Too Many Cooks 2013

What a Farce!

When you sit down in the theatre and check out the stage with its centre entrance, two doors for slamming, four swinging doors, and a chute to the basement, you know it’s going to be a good farce. As any fan of the farce knows, people coming and going through doors and not seeing each other is an important ingredient in funny recipe. With Too Many Cooks on stage at Huron Country Playhouse, you need a menu to follow all the fast, farcical action.

The second ingredient in the creation of a delicious farce is mistaken identities or characters lying about who they are and wearing disguises. There is plenty of that in this kitchen. Thank heavens Frank Plunkett’s name is clearly printed on his suitcase or we would never have known who he is.Too Many Cooks

The Master Chef behind this culinary creation is Marcia Kash and her writing partner Douglas E. Hughes. Kash not only created this play, but also directed it. I love it when a writer directs a show – we know that we are seeing exactly what the creator intended.

It’s all-Canadian, in the style of a British farce, set in Niagara Falls, Ontario in the 1930s. Restaurateur Irving Bubblowe and his daughter Honey unwittingly get mixed up with a bunch of gangsters who are illegally selling booze during prohibition. Stir in a Mountie named Constable Effing, an officious immigration officer and an opera-singing chef: the fun begins.

Another key ingredient is a very talented cast. All eight are gastronomical and comical delights: there isn’t a sour or stale one among them. The always-funny Keith Savage gets spontaneous applause as Bubblowe when he trembles in fear of the mobsters. Jayme Armstrong as his daughter Honey is delightful, especially when she disguises herself with a fruit basket on her head, Caribbean-style.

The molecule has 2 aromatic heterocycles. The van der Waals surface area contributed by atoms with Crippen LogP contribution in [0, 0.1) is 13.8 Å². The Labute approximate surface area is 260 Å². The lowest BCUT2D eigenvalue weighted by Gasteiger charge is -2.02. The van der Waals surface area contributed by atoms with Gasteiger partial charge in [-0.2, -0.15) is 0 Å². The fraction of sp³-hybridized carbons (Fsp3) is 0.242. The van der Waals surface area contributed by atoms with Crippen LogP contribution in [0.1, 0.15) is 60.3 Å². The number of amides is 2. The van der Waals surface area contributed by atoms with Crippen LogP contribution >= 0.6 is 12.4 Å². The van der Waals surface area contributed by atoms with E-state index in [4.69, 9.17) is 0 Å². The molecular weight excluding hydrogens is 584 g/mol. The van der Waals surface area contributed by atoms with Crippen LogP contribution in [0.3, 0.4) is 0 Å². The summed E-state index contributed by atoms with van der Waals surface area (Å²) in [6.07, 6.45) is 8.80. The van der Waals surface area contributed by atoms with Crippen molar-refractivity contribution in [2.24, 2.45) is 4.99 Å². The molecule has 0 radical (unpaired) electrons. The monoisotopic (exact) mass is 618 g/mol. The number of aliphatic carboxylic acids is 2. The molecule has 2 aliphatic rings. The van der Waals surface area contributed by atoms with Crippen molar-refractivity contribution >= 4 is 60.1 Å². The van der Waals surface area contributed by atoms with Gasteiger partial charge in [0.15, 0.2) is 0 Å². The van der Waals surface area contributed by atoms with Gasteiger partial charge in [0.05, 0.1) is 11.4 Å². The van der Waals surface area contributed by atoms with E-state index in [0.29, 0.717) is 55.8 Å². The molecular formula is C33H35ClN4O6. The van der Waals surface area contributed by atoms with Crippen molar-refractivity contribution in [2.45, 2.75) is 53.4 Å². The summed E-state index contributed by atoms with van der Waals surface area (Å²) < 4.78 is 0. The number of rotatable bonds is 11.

Darren Keay is hilarious as the hapless Frank Plunkett who stumbles into the middle of the action. Keay keeps the audience in stitches with his on-again, off-again French and Italian accents.

Frank McAnulty as Mickey McCall, the delivery man gone rum-runner creates comedy with his amnesia. The gangsters, Sam Rosenthal as Noodles Feghetti and David Silvestri as Shirley are both perfect as tough guys, along with the queen of farce, Karen Wood as Veronica Snook, the immigration agent. When Veronica’s dress is ripped and falling off her, Noodles says she’s a lady in distress, but his side-kick says “she ain’t in that dress no more!”

David W. Keeley completes the cast as Constable Effing: not only is he funny, but his name causes snickers, too.

There are many laugh-out-loud moments throughout this show: foodies will love this fun romp with the cooks.

Too often, farces dissolve into yelling matches and movement so frenzied it becomes annoying. This farce had just the right recipe: while the many “cooks” stir things up with plenty of action, the comedic talent cast rises to the top!

Too Many Cooks continues with eight shows a week until August 3 at Huron Country Playhouse, Grand Bend. Tickets are available by calling the Box Office: 519-238-6000 or Toll Free 1-855-372-9866, or check

Too Many Cooks
By Marcia Kash and Douglas E. Hughes
Directed by Marcia Kash
Performed by Jayme Armstrong, Darren Keay, David W. Keeley, Frank McAnulty, Sam Rosenthal, Keith Savage, David Silvestri, Karen Wood.
Huron Country Playhouse, Grand Bend
July 31 to August 3, 2013
Reviewed by Mary Alderson


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